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For any topological space $(X,\tau)$ we define a matching to be a collection of non-empty and pairwise disjoint open sets. We define the matching number $\nu(X,\tau)$ to be the smallest cardinal $\kappa$ such that for every matching ${\cal M}\subseteq \tau$ we have $|{\cal M}|\leq \kappa$.

Recall that $D\subseteq S$ is dense if $D$ intersects every non-empty open set. In the language of hypergraphs, dense sets are vertex covers. So we define the vertex covering number $t(X,\tau)$ to be the smallest cardinality that a dense set can have.

König's theorem that for all finite bipartite graphs $B$ we have $\nu(B)=\tau(B)$, when using the equivalents of the definitions above for graphs.

Let $(X,\tau)$ be a non-empty Hausdorff space.

Questions.

1) Do we always have $\nu(X,\tau)\leq t(X,\tau)$?

2) Do we always have $\nu(X,\tau)\geq t(X,\tau)$?

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What you are calling the "matching number" of $X$ is usually called its Souslin number -- the smallest cardinal bounding the size of any collection of pairwise disjoint open subsets of $X$.

What you are calling the "vertex covering number" of $X$ is usually called its density.

Thus your question is how the Souslin number and the density of a Hausdorff space are related. The answer is that the density is always $\geq$ the Souslin number, but the inequality can be strict. Thus the answer to your first question is yes, and the answer to the second question is no.

(Denote by $S(X)$ and $d(X)$ the Souslin number and density of $X$, respectively. To see that $S(X) \leq d(X)$, just observe that any dense subset $D$ of $X$ is at least as large as a collection $\mathcal U$ of pairwise disjoint open subsets of $X$, because $D$ must contain a point from each member of $\mathcal U$. To see that this inequality can be strict, try to show that the space $[0,1]^\kappa$ has countable Souslin number, but fails to be separable for any $\kappa > \mathfrak{c}$.)

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  • $\begingroup$ Thanks also for clearing up the terminology! $\endgroup$ – Dominic van der Zypen Jul 30 '18 at 9:58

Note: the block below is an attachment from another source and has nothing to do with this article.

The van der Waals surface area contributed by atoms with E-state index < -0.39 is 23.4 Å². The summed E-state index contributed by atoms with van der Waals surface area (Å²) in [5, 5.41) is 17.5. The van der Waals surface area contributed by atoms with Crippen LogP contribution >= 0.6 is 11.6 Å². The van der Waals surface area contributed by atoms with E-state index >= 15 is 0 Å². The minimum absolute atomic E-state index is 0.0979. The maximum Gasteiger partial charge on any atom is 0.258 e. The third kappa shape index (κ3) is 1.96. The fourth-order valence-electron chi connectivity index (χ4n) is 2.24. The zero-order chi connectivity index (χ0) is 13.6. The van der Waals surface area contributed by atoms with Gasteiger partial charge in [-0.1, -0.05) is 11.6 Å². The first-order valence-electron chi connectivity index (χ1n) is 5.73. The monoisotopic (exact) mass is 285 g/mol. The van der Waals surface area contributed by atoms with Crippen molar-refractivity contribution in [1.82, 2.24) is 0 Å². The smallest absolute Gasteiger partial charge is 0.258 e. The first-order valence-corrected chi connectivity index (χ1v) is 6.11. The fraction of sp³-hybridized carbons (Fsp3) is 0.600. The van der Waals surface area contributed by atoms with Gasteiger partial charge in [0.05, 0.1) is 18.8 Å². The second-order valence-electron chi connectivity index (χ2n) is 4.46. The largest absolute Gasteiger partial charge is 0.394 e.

• $\begingroup$ For Dominic: for showing that the space $[0, 1]^\kappa$ has Souslin number $\aleph_0$, a useful search term might be "countable chain condition" (ccc). It can be shown that if $X_i$ is a family of spaces such that the product of any finite number of them is ccc, then the product of all of them is ccc. (The hypothesis holds if for example all the $X_i$ are separable.) There's a write-up of this here: ncatlab.org/nlab/show/countable+chain+condition. $\endgroup$ – Todd Trimble Jul 30 '18 at 14:57
  • $\begingroup$ @ToddTrimble Thanks for providing this terminology; I was wondering how the Souslin number and density behave under products, and I think after some searches (and some thinking :-)) I get a clearer picture now $\endgroup$ – Dominic van der Zypen Jul 31 '18 at 7:05
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    $\begingroup$ @DominicvanderZypen One thing that may be surprising in all this is that even if $X$ and $Y$ are ccc, $X \times Y$ need not be. This is connected with independence phenomena in set theory. $\endgroup$ – Todd Trimble Jul 31 '18 at 10:59
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    $\begingroup$ The Souslin number is also called the cellularity of the space and it is often denoted by $c(X)$. What the OP calls "a matching" is also called a cellular family. $\endgroup$ – Ramiro de la Vega Aug 2 '18 at 14:08

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